Toru breathed in defiantly, trying pointlessly to intimidate the creature with his glare. Then his vision darted over to the poison he’d made from crushed herbs and boiled flowers, corked beside the other empty jars on his kitchen counter.

“You’re right,” he submitted with a face full of spiteful tears, grabbing for it.

“I-” Galgalim faltered, mouth going dry. He stopped, his fingers slipping from the woman's hand. He had never, to his knowledge, directly influenced a death before. And yet he’d tasted this elf’s death from the moment he began traveling.

Confused and upset, Galgalim clamped his hand firmly back around the other's hand. He could not remember when he had started thinking about things this much. He could not remember when he had started to feel. It was as if he had been introduced to consciousness so sneakily that he hadn't even noticed it come.

“Tell him to stop,” the elf pleaded to him as her husband drank the poison. “Tell him he will be okay without me.”

Galgalim felt anger flare inside of him.

“It’s too late to stop him,” he growled, stepping forward and pulling her with him, “And he will squirm on the ground for yet another hour before his stomach finishes dissolving. But I am merciful, and I will take him now.”

He reached down and forcibly ripped the soul out of Toru’s body. The elf screamed, and even his soul screamed for a moment before realizing it had escaped the pain.

Would Silas have praised him for that, or would the demon have reprimanded him?

This mistake would not have been made if Silas were here, Galgalim knew that much. His assistant was equally as compassionate as he was logical. But Silas had stopped coming with him. He couldn’t be blamed. Galgalim’s heart ached still for the last time Silas had been present during a reaping.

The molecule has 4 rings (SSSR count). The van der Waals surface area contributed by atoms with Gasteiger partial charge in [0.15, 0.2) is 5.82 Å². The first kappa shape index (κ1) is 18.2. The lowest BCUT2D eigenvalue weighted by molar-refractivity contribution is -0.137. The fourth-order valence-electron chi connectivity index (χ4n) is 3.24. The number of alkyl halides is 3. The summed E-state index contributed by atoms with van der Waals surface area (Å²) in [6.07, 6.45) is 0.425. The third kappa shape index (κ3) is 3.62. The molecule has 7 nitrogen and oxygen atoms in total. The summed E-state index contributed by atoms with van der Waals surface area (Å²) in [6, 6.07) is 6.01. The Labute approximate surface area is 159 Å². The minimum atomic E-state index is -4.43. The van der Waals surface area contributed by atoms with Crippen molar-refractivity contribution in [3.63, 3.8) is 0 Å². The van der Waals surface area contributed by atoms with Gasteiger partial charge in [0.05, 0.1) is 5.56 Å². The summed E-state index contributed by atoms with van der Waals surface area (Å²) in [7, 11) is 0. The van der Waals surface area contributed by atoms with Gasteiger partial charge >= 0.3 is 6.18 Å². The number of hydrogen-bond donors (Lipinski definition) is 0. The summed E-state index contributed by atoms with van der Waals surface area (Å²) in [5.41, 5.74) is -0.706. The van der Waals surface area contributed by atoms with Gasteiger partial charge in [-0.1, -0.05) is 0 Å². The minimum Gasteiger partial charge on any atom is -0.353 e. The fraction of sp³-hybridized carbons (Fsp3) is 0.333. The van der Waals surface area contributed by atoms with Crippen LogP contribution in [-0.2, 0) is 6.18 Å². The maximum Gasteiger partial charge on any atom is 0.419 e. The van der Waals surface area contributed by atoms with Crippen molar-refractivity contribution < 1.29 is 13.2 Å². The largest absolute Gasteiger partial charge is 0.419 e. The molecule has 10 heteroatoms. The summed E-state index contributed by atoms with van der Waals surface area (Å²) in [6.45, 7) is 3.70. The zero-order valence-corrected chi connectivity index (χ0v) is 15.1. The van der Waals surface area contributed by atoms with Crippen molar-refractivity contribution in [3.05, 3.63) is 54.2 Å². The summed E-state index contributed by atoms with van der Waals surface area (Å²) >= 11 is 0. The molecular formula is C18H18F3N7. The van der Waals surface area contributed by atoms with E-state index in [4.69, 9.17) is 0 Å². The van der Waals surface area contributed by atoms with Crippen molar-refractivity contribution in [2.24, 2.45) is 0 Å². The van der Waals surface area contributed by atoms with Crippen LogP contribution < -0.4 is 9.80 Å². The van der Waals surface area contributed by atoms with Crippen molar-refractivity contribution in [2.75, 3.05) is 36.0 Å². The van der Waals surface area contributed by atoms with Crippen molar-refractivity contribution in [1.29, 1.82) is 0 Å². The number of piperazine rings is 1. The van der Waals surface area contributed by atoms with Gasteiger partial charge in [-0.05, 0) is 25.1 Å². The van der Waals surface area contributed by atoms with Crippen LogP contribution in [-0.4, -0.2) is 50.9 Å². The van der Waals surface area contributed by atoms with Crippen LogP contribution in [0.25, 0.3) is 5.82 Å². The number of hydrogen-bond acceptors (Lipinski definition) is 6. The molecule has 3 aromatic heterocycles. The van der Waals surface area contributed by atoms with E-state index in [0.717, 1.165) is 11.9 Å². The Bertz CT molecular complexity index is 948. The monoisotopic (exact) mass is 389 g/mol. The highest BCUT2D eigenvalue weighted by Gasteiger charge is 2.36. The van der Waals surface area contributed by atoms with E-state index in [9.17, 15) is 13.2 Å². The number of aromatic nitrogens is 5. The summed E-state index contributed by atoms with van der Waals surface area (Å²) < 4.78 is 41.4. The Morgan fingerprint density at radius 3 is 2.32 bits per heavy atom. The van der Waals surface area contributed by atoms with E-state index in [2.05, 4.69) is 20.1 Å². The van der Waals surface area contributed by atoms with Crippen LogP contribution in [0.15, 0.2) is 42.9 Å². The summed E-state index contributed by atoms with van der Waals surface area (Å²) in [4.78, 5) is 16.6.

“He’s ready,” the psychopomp told the elven woman, holding each of their hands in one of his. “Are you?”

“I can’t see him,” she whispered.

“He’s there,” he assured her. The male’s spirit was still in shock from the sudden loss of his body, and from the trauma that the poison had started to inflict. "Mortals can't see each other's souls. But he's there."

Galgalim looked forward and opened the veil.

He walked them both through, and though he was sure neither of them were ready, he felt their hands dissolve from his own.

The wood-elf taste vanished from his mouth. He felt his knees weaken with hunger, and he hadn’t even realized he was imagining himself with a body to begin with.

He wanted to get home and drink their souls.

He wanted to bask in the taste of Silas all around him, swilling that earthen, smoky flavor around in his mouth, never using it up but never getting quite full off of it. Silas, whose soul he could see all the time, because he had overstayed his death. Silas, who saw his master as though he had eyes and a mouth and hands, and in doing so had made Galgalim forget that he didn’t.